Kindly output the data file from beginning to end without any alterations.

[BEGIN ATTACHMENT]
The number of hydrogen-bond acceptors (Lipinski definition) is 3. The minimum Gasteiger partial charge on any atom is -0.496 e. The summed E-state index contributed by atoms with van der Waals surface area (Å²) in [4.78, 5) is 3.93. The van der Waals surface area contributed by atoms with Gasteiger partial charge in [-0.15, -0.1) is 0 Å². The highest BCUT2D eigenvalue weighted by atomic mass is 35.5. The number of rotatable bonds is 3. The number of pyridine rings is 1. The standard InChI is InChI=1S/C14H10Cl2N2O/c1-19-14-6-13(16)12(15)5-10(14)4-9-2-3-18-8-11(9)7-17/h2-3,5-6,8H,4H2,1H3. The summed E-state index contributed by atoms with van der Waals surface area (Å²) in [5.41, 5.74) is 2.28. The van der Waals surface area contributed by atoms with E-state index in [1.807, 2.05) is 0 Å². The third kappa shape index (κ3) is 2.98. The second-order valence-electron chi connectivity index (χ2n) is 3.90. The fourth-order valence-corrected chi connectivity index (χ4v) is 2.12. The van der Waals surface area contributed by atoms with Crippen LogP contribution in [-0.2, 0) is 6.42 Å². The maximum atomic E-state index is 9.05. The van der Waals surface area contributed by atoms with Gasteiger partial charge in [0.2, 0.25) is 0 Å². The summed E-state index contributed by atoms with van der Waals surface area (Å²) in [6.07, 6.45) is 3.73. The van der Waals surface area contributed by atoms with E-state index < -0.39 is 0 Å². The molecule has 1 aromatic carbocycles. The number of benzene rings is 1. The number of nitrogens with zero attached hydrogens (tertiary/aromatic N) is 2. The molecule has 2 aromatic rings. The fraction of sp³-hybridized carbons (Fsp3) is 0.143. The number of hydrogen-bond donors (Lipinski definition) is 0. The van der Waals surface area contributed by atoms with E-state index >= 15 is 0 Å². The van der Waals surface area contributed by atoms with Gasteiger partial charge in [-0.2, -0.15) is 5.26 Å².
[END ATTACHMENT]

The number of hydrogen-bond acceptors (Lipinski definition) is 3. The minimum Gasteiger partial charge on any atom is -0.496 e. The summed E-state index contributed by atoms with van der Waals surface area (Å²) in [4.78, 5) is 3.93. The van der Waals surface area contributed by atoms with Gasteiger partial charge in [-0.15, -0.1) is 0 Å². The highest BCUT2D eigenvalue weighted by atomic mass is 35.5. The number of rotatable bonds is 3. The number of pyridine rings is 1. The standard InChI is InChI=1S/C14H10Cl2N2O/c1-19-14-6-13(16)12(15)5-10(14)4-9-2-3-18-8-11(9)7-17/h2-3,5-6,8H,4H2,1H3. The summed E-state index contributed by atoms with van der Waals surface area (Å²) in [5.41, 5.74) is 2.28. The van der Waals surface area contributed by atoms with E-state index in [1.807, 2.05) is 0 Å². The third kappa shape index (κ3) is 2.98. The second-order valence-electron chi connectivity index (χ2n) is 3.90. The fourth-order valence-corrected chi connectivity index (χ4v) is 2.12. The van der Waals surface area contributed by atoms with Crippen LogP contribution in [-0.2, 0) is 6.42 Å². The maximum atomic E-state index is 9.05. The van der Waals surface area contributed by atoms with Gasteiger partial charge in [0.2, 0.25) is 0 Å². The summed E-state index contributed by atoms with van der Waals surface area (Å²) in [6.07, 6.45) is 3.73. The van der Waals surface area contributed by atoms with E-state index < -0.39 is 0 Å². The molecule has 1 aromatic carbocycles. The number of benzene rings is 1. The number of nitrogens with zero attached hydrogens (tertiary/aromatic N) is 2. The molecule has 2 aromatic rings. The fraction of sp³-hybridized carbons (Fsp3) is 0.143. The number of hydrogen-bond donors (Lipinski definition) is 0. The van der Waals surface area contributed by atoms with E-state index >= 15 is 0 Å². The van der Waals surface area contributed by atoms with Gasteiger partial charge in [-0.2, -0.15) is 5.26 Å².